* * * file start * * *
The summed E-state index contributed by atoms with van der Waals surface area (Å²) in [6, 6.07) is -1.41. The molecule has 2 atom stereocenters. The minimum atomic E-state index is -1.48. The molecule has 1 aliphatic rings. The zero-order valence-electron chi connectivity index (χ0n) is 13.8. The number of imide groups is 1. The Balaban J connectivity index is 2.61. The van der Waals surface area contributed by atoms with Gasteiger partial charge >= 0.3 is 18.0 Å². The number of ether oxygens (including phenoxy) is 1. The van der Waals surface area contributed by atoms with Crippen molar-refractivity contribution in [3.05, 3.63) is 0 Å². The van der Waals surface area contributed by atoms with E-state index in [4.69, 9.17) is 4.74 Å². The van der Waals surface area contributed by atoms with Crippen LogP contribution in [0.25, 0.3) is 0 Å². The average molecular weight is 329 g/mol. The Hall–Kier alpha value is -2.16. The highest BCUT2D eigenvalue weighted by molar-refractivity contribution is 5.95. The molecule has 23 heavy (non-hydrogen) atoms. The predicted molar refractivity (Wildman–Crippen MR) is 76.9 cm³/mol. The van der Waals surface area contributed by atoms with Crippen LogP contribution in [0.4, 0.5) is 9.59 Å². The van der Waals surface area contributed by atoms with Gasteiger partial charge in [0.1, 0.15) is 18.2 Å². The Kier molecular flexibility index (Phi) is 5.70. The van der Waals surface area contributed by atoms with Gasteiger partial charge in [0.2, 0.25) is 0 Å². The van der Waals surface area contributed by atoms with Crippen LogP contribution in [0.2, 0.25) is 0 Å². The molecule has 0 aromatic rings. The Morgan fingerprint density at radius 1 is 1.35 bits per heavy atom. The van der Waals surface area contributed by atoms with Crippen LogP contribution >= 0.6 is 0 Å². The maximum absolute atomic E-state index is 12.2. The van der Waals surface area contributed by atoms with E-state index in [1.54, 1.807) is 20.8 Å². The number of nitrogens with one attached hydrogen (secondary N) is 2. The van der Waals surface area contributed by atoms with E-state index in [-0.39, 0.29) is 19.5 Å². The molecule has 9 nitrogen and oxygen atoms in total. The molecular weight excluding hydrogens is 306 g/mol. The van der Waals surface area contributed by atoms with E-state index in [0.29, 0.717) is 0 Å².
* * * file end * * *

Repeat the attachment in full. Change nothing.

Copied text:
The summed E-state index contributed by atoms with van der Waals surface area (Å²) in [6, 6.07) is -1.41. The molecule has 2 atom stereocenters. The minimum atomic E-state index is -1.48. The molecule has 1 aliphatic rings. The zero-order valence-electron chi connectivity index (χ0n) is 13.8. The number of imide groups is 1. The Balaban J connectivity index is 2.61. The van der Waals surface area contributed by atoms with Gasteiger partial charge >= 0.3 is 18.0 Å². The number of ether oxygens (including phenoxy) is 1. The van der Waals surface area contributed by atoms with Crippen molar-refractivity contribution in [3.05, 3.63) is 0 Å². The van der Waals surface area contributed by atoms with E-state index in [4.69, 9.17) is 4.74 Å². The van der Waals surface area contributed by atoms with Crippen LogP contribution in [0.25, 0.3) is 0 Å². The average molecular weight is 329 g/mol. The Hall–Kier alpha value is -2.16. The highest BCUT2D eigenvalue weighted by molar-refractivity contribution is 5.95. The molecule has 23 heavy (non-hydrogen) atoms. The predicted molar refractivity (Wildman–Crippen MR) is 76.9 cm³/mol. The van der Waals surface area contributed by atoms with Crippen LogP contribution in [0.4, 0.5) is 9.59 Å². The van der Waals surface area contributed by atoms with Gasteiger partial charge in [0.1, 0.15) is 18.2 Å². The Kier molecular flexibility index (Phi) is 5.70. The van der Waals surface area contributed by atoms with Gasteiger partial charge in [0.2, 0.25) is 0 Å². The van der Waals surface area contributed by atoms with Crippen LogP contribution in [0.2, 0.25) is 0 Å². The molecule has 0 aromatic rings. The Morgan fingerprint density at radius 1 is 1.35 bits per heavy atom. The van der Waals surface area contributed by atoms with Crippen LogP contribution >= 0.6 is 0 Å². The maximum absolute atomic E-state index is 12.2. The van der Waals surface area contributed by atoms with E-state index in [1.54, 1.807) is 20.8 Å². The number of nitrogens with one attached hydrogen (secondary N) is 2. The van der Waals surface area contributed by atoms with E-state index in [-0.39, 0.29) is 19.5 Å². The molecule has 9 nitrogen and oxygen atoms in total. The molecular weight excluding hydrogens is 306 g/mol. The van der Waals surface area contributed by atoms with E-state index in [0.29, 0.717) is 0 Å².